Hi belladancer! It’s so great to hear from you and others who have stuggled with their weight and body but are dancers nonetheless inside. It was hard at first going to dance…I kind of lucked out in the beginning becuase I started with a teacher at my gym. I didn’t have to face an actual studio of people. But once I was hooked, that did become a reality I had to deal with. Of course I worried a bit what people would think and if they would take me seriously. Some did, some didn’t. Over time, as I’ve become more comfortable just showing up as I am in the moment, I’ve found more and more support As I’ve continued to improve, only possible because I began and continue to show up to classes and lessons, I think people recognize and respect the dancer I am more and more. So, if I can, I’d encourage you to dance if it is in your heart to do so. Remember, courage isn’t the absence of fear but rather the willingness to do something anyway even in the face of that fear. And as I’ve continued the fear has lessened while the joy has grown. You have all the “balls” you need. I’m humbled to have been inspiring to you in any way and I hope to hear about your own dancing adventures soon. XOXO, Stef
I too was @ 250 until I got sick, no effort on my part. I admire that you dance and fulfill your passion despite your weight. I am so scared to dance again. Don’t have the “balls” like you. You=inspiration!
Stef – I had a discussion with a ballroom friend recently about the idea that our teachers must be frustrated or disappointed that us oldies (adult dancers – most of my gang are Senior 3, which is over 55, and eligible for Senior 4 or higher if they used that category) not being physically able to dance at the top level of performance. I teach Iyengar yoga, not dance, but it is also a physical discipline that is technique-heavy and requires huge strength and stamina to practice at the really high levels.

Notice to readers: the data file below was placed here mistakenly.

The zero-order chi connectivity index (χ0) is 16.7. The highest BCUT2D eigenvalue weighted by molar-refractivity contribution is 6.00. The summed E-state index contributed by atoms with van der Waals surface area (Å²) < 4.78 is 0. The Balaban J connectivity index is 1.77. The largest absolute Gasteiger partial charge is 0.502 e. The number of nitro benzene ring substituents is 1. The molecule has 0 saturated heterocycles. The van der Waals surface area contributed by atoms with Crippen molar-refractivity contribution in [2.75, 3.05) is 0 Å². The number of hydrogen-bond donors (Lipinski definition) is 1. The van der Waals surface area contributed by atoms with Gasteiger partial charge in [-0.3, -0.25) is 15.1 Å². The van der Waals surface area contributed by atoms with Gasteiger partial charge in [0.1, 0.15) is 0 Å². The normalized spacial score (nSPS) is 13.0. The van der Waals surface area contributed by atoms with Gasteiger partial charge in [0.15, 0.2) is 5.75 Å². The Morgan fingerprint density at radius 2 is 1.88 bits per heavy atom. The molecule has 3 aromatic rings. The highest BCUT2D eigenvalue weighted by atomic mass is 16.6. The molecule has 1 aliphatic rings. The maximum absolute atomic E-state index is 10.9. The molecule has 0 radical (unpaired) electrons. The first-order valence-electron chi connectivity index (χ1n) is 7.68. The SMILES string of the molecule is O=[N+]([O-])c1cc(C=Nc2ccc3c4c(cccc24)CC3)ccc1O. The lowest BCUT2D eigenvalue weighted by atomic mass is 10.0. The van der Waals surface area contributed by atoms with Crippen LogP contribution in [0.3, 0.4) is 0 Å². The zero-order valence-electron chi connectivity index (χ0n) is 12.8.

I can tell you that, as a teacher of mostly over 45 year olds, I am equally thrilled and excited when I see a tiny improvement in someone’s yoga pose as I am when they eventually do something like a headstand. Seeing a 1 millimeter movement in a muscle that a student has never moved before, the realization that a spark of an idea or concept is suddenly there is a real thrill. Seeing the furrows in their brow release and relax during Savasana (relaxation at the end of class) is so rewarding it is hard to describe!
So I can’t speak for every teacher, but I am guessing most of us feel this way and really look for improvement on any level and effort from the student as our rewards. From reading here and looking at your photos – especially that last one! – I don’t think any of your teachers can possibly be disappointed in your progress or work ethic!!!
Wow, what great insight! I’ve never heard of that type of yoga but it sounds awesome. Thank you so much for this perspective and the nice thoughts about my photo and work ethic. Reading what you wrote, and thinking about my conversation with Ivan, I do think he was happy just that I understood the concept. In my mind I focus on the fact that I can’t yet execute it, but of course the first step towards that is to understand what is being asked of me. Some people don’t even make it that far! Anyways, I thought your comment was very insightful so thank you for that!
Stef, I think you and I may have the same capacity to be hard on ourselves and expect a lot of ourselves. But I also see you being patient and gentle with yourself. Yay.
It definitely sounds like you are in a lot of hours of dance class every week. There was a time when I was in dance class about 7 hours a week, and after a month or two of that, I noticed that I started picking up new things more quickly. That is, the teachers would demonstrate something I’d never done before, and I probably would pretty much get it by the end of class. It’s been a long time since I haven’t been able to pick something up at all.